Injection drug users (IDUs) have the highest hepatitis C (HCV) infection rates of any risk group in the United States; fully 70-96 percent of IDUs have been infected. Natural history studies of transfusion recipients have suggested that HCV infection represents a slowly progressive disease culminating in cirrhosis and liver cancer after decades. But while active IDUs represent the largest single group of persons infected with HCV, there are no studies to date describing the prevalence and severity of HCV-related liver disease among street-recruited, actively injecting IDUs. Because most IDUs acquired HCV when they began injecting decades ago, many are at imminent risk for life-threatening complications. We propose a cross-sectional study of 1000 active, street-recruited IDUs who test positive for HCV antibody in the Urban Health Study's ongoing program of HIV and hepatitis testing in inner-city neighborhoods in San Francisco. In-depth epidemiological, clinical and laboratory evaluations of HCV-positive participants will be conducted to assess signs, symptoms, and correlates of liver disease. A subset of 200 HCV-positive participants will undergo liver biopsies. Specifically, this study aims to: 1) to describe the clinical and laboratory spectrum of HCV-related liver disease among 1000 active, street-recruited IDUs in San Francisco, 2) to determine the correlates of advanced liver disease among active IDUs, including demographic factors, injection and other behaviors, comorbidities, and viral markers. Advanced liver disease will be defined as Child-Pugh score B or greater, 3) to describe the histologic spectrum of HCV-related liver disease in a subset of 200 active IDUs who will undergo liver biopsy, and 4) to determine the correlates of progressive liver disease among the 200 IDUs who undergo biopsy. Progressive liver disease will be defined as fibrosis stage 3 or 4 on liver biopsy. In addition, contact information will be collected so that this cross-sectional study can serve as a baseline for future cohorts to examine the incidence of clinical and histological disease in this cohort.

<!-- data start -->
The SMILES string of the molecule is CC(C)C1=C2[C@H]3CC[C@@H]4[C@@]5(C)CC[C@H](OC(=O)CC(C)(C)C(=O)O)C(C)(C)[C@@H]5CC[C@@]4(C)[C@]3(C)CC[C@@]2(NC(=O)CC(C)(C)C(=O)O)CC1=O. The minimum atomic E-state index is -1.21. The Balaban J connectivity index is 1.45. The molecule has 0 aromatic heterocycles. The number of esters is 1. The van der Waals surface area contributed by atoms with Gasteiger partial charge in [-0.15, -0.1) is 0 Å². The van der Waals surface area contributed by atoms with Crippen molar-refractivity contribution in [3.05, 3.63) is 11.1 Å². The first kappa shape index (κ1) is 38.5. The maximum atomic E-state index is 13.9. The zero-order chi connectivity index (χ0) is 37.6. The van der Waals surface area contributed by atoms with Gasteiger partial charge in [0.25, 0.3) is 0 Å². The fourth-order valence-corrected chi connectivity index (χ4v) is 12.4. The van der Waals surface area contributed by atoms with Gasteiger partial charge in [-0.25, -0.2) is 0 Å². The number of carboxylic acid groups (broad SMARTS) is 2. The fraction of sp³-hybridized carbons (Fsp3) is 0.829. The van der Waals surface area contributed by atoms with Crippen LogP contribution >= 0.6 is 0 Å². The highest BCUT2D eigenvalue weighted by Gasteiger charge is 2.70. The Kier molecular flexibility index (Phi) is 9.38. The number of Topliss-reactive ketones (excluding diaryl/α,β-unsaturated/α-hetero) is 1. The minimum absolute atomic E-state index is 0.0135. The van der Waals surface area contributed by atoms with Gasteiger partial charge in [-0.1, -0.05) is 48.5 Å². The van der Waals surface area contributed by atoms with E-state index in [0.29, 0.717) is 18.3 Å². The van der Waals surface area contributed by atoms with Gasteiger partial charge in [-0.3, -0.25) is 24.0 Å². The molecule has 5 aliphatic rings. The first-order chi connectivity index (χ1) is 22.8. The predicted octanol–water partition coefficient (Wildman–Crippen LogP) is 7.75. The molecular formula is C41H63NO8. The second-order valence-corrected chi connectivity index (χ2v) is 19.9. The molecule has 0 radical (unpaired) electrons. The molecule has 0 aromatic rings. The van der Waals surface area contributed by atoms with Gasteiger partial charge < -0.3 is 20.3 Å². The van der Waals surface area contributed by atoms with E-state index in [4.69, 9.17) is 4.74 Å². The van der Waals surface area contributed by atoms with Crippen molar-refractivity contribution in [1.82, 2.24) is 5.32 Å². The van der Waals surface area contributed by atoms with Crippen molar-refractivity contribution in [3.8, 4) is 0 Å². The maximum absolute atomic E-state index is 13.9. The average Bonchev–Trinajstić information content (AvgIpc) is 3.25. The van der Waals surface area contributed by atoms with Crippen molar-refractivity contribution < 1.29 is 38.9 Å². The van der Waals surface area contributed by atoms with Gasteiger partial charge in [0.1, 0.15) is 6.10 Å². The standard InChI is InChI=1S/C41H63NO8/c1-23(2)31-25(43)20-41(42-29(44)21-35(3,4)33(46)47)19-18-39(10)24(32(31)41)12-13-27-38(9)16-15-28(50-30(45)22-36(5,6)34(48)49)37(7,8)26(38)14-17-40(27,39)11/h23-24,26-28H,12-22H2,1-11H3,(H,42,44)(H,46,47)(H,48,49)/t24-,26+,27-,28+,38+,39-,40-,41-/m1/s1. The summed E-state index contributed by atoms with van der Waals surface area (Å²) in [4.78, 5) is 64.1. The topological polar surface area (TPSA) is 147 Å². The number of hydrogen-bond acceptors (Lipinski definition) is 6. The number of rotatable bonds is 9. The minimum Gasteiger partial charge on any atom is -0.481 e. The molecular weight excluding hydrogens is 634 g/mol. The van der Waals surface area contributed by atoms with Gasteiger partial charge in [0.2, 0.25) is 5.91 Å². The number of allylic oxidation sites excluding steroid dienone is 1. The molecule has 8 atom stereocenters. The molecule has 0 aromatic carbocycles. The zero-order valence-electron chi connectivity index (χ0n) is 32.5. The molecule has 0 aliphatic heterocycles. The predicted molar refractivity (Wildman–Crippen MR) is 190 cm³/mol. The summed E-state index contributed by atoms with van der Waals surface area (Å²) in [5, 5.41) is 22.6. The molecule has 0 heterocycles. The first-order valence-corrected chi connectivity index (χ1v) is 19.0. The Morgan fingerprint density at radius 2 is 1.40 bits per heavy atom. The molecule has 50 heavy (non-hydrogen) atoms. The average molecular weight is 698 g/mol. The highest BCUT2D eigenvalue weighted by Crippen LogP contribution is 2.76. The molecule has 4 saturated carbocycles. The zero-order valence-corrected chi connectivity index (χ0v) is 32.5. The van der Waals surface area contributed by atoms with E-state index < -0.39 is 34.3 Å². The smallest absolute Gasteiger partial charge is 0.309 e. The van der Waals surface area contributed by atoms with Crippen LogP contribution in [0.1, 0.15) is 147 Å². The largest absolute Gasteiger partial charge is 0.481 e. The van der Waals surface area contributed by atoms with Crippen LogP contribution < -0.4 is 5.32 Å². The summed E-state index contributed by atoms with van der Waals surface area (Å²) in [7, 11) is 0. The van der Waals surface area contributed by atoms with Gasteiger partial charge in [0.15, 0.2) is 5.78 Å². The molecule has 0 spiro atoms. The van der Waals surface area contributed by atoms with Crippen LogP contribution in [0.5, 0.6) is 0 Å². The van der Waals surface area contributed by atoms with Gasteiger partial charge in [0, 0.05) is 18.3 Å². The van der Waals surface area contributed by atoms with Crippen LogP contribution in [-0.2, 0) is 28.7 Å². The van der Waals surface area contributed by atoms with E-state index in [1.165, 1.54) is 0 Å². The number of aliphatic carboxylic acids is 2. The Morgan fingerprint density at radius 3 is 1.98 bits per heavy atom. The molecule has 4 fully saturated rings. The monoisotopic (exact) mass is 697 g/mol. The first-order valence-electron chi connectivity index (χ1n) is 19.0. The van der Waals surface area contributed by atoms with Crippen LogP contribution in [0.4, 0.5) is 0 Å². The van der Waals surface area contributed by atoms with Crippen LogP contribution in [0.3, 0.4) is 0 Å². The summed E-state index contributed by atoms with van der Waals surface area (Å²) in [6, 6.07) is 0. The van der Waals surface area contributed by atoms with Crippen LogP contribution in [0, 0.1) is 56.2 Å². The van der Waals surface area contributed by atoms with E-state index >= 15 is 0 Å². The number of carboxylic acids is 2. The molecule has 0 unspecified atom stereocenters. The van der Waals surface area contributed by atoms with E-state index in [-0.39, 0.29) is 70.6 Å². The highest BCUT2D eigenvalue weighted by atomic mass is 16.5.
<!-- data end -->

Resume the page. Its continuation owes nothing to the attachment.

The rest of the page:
National Institute of Health (NIH)
National Institute on Drug Abuse (NIDA)
Research Project (R01)
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Special Emphasis Panel (ZDK1-GRB-5 (M1))
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Smeriglio, Vincent S
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University of California San Francisco
Family Medicine
Schools of Medicine
San Francisco
United States
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